Stay Positive: Previous experiences with mild depression. Expect strong language, dark humour and the occasional outdated opinion.
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(Originally published in January 2011):
With last Monday being scientifically labelled as the most ‘depressing day of the year’, I’ve (co-incidentally) thrown together another lengthy article that talks about my own experiences of living with mild depression, and how I’ve personally managed to deal with it over the past 12 months.
It follows on from where part four left off, and deals with things on a much more ‘personal’ level. It probably doesn’t make for wonderful viewing, but if you can, try and… enjoy it?!
It’s been about 6 months since I last did a proper ‘Stay Positive’ section, so I thought (with it being a new year n’all) it would be a good time to ‘catch up’, or so to speak.
Since the last section, I finished my counselling sessions, clocking up nine months of sessions (in total), which – by any means – is longer than I had anticipated. When we last talked, I was about a third of the way through.
Even though it’s a long stretch, the sessions were once a week, for 50mins. Take out at least ten weeks for cancellations, etc., and then you’re looking at about 26 meetings. Considering there was a change of counsellor in October, that’s not so bad.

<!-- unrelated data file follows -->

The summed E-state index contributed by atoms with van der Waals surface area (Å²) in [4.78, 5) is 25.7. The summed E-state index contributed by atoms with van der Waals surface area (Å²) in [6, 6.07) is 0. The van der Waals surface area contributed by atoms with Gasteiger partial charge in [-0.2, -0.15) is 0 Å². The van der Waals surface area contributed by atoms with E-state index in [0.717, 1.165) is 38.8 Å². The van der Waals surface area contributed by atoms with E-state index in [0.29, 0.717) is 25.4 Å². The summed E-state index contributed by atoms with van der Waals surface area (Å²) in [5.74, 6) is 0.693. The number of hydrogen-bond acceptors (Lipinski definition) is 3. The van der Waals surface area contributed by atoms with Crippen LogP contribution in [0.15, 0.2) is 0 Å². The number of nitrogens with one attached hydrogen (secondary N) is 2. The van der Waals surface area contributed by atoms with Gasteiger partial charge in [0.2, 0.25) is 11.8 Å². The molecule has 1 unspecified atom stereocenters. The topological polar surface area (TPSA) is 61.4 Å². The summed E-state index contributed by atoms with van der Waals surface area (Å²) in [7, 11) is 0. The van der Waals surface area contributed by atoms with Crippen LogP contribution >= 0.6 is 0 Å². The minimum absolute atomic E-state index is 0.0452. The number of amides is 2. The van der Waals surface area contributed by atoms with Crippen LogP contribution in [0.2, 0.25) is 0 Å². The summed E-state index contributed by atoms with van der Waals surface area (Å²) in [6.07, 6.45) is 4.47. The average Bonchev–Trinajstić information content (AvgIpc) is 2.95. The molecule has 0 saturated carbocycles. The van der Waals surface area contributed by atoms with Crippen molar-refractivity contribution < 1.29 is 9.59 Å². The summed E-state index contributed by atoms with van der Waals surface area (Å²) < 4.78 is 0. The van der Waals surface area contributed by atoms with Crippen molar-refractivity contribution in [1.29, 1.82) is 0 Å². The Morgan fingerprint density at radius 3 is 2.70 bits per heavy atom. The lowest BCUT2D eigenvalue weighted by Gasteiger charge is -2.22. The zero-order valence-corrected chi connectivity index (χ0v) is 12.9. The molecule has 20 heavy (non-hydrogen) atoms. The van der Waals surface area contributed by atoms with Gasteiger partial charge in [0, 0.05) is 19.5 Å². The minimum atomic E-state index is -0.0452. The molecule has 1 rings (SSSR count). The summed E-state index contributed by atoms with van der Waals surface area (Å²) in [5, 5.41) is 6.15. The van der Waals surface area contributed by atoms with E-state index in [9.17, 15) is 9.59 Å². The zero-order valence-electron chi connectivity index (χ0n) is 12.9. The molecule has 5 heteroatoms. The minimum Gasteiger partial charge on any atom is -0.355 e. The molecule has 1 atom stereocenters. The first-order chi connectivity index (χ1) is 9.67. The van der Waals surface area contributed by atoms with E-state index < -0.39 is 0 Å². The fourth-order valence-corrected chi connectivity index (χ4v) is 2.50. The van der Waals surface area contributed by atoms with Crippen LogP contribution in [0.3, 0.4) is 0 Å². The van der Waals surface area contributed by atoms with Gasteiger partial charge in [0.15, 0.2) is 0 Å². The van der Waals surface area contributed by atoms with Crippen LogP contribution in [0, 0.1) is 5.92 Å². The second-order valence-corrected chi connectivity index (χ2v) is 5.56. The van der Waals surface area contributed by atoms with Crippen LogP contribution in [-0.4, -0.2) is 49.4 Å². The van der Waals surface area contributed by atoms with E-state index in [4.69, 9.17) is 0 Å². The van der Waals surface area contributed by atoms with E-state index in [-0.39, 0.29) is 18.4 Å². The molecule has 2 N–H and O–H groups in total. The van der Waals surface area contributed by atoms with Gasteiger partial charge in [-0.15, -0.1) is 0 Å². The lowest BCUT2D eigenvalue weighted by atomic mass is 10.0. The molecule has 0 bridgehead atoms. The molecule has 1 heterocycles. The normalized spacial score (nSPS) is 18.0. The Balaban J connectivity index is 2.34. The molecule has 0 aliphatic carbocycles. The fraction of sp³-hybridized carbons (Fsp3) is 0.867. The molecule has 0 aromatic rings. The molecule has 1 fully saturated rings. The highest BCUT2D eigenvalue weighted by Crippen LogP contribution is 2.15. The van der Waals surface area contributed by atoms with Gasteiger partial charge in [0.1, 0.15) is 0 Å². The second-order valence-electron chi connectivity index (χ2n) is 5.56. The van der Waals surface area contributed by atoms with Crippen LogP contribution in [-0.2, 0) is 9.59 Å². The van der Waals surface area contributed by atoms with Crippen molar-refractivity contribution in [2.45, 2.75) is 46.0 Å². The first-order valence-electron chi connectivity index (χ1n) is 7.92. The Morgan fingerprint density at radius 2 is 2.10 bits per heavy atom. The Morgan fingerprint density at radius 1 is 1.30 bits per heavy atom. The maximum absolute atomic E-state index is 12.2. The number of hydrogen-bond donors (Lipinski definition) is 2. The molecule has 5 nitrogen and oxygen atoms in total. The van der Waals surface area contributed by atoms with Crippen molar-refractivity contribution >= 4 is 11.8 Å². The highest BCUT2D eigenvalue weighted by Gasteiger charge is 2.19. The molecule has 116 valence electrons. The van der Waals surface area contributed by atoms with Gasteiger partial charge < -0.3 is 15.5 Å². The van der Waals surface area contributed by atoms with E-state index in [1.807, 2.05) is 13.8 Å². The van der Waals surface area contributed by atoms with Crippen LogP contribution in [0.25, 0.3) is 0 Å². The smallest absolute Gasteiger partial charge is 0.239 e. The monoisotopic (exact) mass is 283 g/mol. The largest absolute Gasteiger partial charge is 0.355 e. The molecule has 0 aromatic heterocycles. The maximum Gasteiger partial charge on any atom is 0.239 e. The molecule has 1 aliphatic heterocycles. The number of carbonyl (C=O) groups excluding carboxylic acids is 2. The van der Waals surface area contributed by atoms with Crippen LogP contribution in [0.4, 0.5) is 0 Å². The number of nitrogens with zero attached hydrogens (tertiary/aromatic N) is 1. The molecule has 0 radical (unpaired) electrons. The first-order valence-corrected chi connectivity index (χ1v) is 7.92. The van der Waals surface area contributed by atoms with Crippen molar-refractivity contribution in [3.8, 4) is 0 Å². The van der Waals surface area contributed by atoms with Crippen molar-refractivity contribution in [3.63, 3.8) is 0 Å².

(Well, I don’t think it is at any rate).
The bottom line is – those sessions have given me a chance to get back on with my life, which twelve months ago looked a near impossibility.
Without sounding too dramatic, there was a short time where I really wasn’t sure how much longer I could carry on living, and that - more than anything - scared the piss out of me.
When you conventionally have a ‘tumble’ in life, you have friends and/or family around you to soften the blow – to nurse you back to health, or kick you square up the anus.
But when I was in the midst of the depressive state, no matter how many times people said they would be there for you, they didn’t feel there – or more importantly, I didn’t feel there. Sincerity and generosity felt hollow and distant – encased in another glassed-off world, even.
And that had nothing to do with the persons in question - I wouldn’t doubt their sentiments - It was down to something inside of me, which was preventing myself from accepting the positivity. I remember reading along the way that people with low self-esteem can find it hard to benefit from positive dialogue, and I can see why.
After all, how can you accept praise or positivity when you can’t feel positive about yourself in the first place? The only things being let into your mind are disparaging, negative notions.
But until you have someone who can help you through all the internalising you need to do, the world can be a truly horrible place. Instead of the mattress of love and support you get from the aforementioned, there’s just an endless hole.
This hole sits in the very pit of your stomach, reaching up through the bones in your arms to your shoulders and neck, providing a persistent need to brace yourself for an impact that never arrives.
It’s similar in feeling to the ‘falling’ dream you have when you’re half asleep, only greater in its subversion...